So, I was set. I made time, and made myself comfortable, and clicked the link. The first problem was pretty straightforward; I wrote it in about 10 minutes.

And it did not work. Their Python interpreter barfed all over it, claiming my code in a particular place was invalid Python. I spent quite a while trying to trick their stupid Javascript-based Python interpreter to work and got nowhere. So I switched to my development environment on my Mac, and it worked perfectly.

I finally worked around the problem, and then discovered that I passed 19/20 tests. Since I could not see the tests so I did not know what failed, I decided to move to the other problem.

The problem is that I had spent almost an hour on this, so I only had 30 minutes to do the second problem. It was a maze traversal problem with some strange dataset parsing. I know that I could have done that one in a hour had I not wasted my time trying to get the other to work, but honestly, I would have hit their python bug in the second problem as well.

Should have chosen Java, I guess.

So I failed the assessment. OK, that happens. I probably would not have failed had their interpreter worked, but you know, I was happy where I was, and was content with not uprooting and moving my family to someplace with winter.

I got this back from the recruiter:

Thank you for giving us the opportunity to assess your skills for the Software Development Engineer position. It was truly a pleasure getting to know you and learn more about your career aspirations.

We received the results back from your online assessment. At this time, we are proceeding with other applicants that more closely align with the needs of this role. Unfortunately, it is our policy that we can’t give specific feedback as to why. We don’t have a policy or time limit on when you can reapply but what has worked for candidates in the past, is to take 6 months to 1 year to brush up on some of your skills and gain more experience. I know this isn’t much to go off of but I hope it helps. 

We are very grateful for your interest in our company, and wish you much success in your job search!

Thank you again for your time.  

That is one of the most insulting, condescending form letters I have ever received. Well, pal, I am happy to let somebody else pay me good money “to take 6 months to 1 year to brush up on some of your skills and gain more experience.”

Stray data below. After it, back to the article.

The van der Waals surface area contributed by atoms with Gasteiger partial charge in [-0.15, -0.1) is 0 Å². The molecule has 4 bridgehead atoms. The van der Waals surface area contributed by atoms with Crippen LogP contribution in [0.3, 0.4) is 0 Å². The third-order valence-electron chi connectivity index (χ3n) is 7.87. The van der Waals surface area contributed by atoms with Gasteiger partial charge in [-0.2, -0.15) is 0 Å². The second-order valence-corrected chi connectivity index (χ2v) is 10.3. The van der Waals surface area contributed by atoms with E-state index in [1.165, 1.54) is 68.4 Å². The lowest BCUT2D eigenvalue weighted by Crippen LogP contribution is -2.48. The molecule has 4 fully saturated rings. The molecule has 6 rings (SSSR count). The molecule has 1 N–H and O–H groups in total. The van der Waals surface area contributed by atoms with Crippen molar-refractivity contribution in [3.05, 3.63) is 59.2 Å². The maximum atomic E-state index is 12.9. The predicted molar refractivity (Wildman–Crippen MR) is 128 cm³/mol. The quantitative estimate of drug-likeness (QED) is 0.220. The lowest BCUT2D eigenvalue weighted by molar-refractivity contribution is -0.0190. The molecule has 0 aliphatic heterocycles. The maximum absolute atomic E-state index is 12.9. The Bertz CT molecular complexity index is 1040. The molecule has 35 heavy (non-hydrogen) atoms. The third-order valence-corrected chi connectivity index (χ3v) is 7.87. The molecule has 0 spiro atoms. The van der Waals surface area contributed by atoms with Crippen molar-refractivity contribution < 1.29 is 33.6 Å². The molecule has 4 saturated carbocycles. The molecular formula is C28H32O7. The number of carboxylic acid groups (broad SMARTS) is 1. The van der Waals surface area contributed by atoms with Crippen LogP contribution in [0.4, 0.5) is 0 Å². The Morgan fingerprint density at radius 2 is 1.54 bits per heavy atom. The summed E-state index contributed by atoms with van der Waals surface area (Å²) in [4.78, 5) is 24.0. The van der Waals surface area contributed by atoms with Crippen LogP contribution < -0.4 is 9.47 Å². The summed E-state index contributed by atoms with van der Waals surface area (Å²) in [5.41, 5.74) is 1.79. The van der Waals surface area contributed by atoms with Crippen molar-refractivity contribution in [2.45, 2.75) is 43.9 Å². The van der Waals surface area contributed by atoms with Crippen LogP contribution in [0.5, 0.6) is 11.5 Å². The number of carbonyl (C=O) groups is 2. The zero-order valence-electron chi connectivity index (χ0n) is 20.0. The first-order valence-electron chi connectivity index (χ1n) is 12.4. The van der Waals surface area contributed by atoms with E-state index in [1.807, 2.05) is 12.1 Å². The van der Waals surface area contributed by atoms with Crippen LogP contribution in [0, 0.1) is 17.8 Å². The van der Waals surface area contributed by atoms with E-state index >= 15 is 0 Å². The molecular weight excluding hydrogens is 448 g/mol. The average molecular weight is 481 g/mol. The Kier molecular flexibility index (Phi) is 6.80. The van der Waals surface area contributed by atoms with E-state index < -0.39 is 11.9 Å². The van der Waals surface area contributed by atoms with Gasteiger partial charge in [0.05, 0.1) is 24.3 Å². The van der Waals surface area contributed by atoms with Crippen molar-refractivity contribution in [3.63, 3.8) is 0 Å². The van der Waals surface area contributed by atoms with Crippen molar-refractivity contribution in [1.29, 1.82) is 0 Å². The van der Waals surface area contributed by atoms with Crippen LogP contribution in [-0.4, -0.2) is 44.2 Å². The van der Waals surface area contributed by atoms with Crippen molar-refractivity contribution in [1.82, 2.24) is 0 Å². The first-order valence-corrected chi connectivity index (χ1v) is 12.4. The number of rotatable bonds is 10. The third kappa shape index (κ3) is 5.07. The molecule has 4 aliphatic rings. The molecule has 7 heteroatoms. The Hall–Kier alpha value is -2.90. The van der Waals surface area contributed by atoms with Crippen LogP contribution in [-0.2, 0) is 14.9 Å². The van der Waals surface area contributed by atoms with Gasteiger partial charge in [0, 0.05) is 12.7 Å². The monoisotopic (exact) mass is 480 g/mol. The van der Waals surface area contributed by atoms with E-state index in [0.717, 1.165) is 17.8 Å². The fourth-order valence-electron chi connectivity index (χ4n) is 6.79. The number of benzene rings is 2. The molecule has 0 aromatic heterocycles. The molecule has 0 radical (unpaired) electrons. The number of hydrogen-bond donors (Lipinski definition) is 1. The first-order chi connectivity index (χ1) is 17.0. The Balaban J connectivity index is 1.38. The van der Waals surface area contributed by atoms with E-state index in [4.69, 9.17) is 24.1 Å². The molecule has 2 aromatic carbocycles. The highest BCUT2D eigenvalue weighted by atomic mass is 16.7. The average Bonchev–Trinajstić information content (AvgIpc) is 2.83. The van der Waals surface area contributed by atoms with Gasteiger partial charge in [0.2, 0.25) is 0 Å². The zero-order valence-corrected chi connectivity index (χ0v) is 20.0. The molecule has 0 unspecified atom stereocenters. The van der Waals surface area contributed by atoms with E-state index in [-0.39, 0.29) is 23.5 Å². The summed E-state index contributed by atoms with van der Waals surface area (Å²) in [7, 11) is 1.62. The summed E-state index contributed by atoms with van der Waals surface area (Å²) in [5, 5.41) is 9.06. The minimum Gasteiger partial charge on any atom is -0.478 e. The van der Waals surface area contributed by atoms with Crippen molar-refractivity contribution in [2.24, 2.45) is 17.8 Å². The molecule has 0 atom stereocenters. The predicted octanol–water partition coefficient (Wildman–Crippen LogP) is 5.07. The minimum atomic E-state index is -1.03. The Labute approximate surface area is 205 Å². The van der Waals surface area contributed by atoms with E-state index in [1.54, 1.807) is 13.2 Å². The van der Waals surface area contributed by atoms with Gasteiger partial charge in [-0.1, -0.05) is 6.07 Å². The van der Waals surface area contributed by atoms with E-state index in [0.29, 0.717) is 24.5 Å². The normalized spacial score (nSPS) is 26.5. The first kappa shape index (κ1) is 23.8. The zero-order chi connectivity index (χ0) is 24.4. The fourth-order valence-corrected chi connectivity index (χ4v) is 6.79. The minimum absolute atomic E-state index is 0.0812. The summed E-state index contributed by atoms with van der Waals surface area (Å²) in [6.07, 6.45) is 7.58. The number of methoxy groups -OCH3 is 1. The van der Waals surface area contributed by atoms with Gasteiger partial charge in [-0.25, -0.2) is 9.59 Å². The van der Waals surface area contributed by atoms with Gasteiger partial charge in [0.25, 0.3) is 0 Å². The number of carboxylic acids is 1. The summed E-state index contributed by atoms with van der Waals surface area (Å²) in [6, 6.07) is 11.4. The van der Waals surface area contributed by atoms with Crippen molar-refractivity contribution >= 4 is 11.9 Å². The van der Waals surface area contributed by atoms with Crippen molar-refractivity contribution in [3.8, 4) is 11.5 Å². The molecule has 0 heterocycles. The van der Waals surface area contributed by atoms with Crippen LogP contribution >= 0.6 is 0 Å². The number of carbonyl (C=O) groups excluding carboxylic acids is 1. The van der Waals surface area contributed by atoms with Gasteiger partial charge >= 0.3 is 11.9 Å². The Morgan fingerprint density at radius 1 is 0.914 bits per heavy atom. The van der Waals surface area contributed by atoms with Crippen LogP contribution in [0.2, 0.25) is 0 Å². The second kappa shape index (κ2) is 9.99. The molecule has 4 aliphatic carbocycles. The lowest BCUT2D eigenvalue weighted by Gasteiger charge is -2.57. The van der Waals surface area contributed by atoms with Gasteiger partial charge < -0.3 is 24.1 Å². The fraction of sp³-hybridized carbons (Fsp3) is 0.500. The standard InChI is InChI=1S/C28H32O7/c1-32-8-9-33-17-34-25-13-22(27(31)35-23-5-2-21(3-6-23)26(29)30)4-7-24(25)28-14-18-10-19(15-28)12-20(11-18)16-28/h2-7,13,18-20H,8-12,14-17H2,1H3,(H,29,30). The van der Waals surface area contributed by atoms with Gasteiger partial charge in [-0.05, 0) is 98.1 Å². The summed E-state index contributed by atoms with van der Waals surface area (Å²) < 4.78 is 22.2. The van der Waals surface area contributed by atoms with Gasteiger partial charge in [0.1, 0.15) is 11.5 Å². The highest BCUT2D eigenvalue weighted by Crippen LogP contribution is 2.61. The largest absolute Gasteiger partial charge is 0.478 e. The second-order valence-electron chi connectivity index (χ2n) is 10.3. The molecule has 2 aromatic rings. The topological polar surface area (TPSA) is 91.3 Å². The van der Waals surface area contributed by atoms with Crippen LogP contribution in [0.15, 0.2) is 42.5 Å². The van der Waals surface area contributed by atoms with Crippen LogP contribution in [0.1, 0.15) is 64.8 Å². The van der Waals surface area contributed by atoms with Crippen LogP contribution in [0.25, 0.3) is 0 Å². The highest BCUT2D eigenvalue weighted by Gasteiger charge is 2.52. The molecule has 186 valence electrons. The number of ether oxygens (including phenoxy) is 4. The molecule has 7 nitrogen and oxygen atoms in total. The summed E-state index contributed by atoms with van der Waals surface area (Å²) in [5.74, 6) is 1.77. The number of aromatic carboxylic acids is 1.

Humph! Fie on them! Fie, fie, I tell ya!

Unknown “Stealth” Startup – 2018

A fellow dropped me a note on LinkedIn:

I’m starting a new company. It’s in stealth but we’ve already sourced our seed round and are now starting our search for a tech lead. I came across your profile and thought we should chat. Your experience as a software engineer and manager sounds very valuable for what we’re building. 

For some quick context, I most recently was the Founder and CEO of <some company I’d never heard of>. We raised $50m, built <something or other>

My next venture is a platform that “turns your house into a home.” If this mission/vision sounds at all interesting to you, lets find a time to chat so we can discuss further and see if this is the right fit.

Let me know and we can set a time.

I responded that I would be happy to chat with him, but I was very happy where I was. Getting in on the ground up was appealing, but it would have to be a great opportunity. So we set up a call.

He called me, and described what he had in mind. They were going to build a site that homeowners would get access to when they bought a house with targeted ads, promotions, and coupons from places like Comcast and Home Depot.

I gave me thoughts on what kind of products they would need, and what kind of scale the backend would need, as well as some guesses on how much money it would take to get off of the ground.

He told me he was very impressed, and asked if I were interested in getting it off the ground.

And I told him honestly, this space did not interest me in the least.

I wished him luck, and have not heard anything else from him. And looking back on his LinkedIn profile, it looks like it did not get started anyway.

Miscellaneous 2016 and 2017

When you are happy with your work, which I was at Indeed, you don’t have to talk to people anymore. And when you have the title of “Software Engineer” again, you get more interesting companies talking to you. I am just going to list the various companies that contacted me in 2016 and 2017. This does NOT include the dozens of recruiters that hit me up for contract positions doing IOS development, QA, BPM, or random things I am not qualified for, like C++ or .NET.


  • Amazon – Austin, TX
  • Amazon – Herndon, VA
  • Amazon Automation – Seattle
  • Amazon Web Services
  • Audible
  • Google – Seattle or California
  • Nike
  • Red Bull TV
  • Sail Point
  • TriNet Cloud
  • Visa
  • VMWare


  • Abilitie
  • Amazon – eleven times
  • Amazon Mechanical Turk
  • Amazon Web Services
  • Boku
  • Facebook
  • Gigster
  • Google
  • LinkedIn
  • iPlace USA
  • Overtime
  • SecureWorks
  • TVG Network/Betfair
  • Two Sigma
  • VMWare

Nice to be recruited for real jobs.